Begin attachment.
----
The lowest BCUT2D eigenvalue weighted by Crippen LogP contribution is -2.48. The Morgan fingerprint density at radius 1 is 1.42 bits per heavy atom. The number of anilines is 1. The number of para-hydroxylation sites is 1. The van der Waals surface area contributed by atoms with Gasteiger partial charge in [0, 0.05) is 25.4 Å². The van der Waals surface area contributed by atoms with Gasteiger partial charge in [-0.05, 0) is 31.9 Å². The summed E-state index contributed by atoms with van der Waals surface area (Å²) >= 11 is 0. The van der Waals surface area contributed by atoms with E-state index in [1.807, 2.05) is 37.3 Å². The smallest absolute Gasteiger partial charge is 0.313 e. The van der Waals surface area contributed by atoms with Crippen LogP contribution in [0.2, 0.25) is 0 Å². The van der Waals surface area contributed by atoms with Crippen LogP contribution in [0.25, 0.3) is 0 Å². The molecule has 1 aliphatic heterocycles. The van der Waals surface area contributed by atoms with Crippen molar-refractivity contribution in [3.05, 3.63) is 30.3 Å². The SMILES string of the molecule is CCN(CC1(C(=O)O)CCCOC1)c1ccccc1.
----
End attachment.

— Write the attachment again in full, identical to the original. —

The lowest BCUT2D eigenvalue weighted by Crippen LogP contribution is -2.48. The Morgan fingerprint density at radius 1 is 1.42 bits per heavy atom. The number of anilines is 1. The number of para-hydroxylation sites is 1. The van der Waals surface area contributed by atoms with Gasteiger partial charge in [0, 0.05) is 25.4 Å². The van der Waals surface area contributed by atoms with Gasteiger partial charge in [-0.05, 0) is 31.9 Å². The summed E-state index contributed by atoms with van der Waals surface area (Å²) >= 11 is 0. The van der Waals surface area contributed by atoms with E-state index in [1.807, 2.05) is 37.3 Å². The smallest absolute Gasteiger partial charge is 0.313 e. The van der Waals surface area contributed by atoms with Crippen LogP contribution in [0.2, 0.25) is 0 Å². The van der Waals surface area contributed by atoms with Crippen LogP contribution in [0.25, 0.3) is 0 Å². The molecule has 1 aliphatic heterocycles. The van der Waals surface area contributed by atoms with Crippen molar-refractivity contribution in [3.05, 3.63) is 30.3 Å². The SMILES string of the molecule is CCN(CC1(C(=O)O)CCCOC1)c1ccccc1.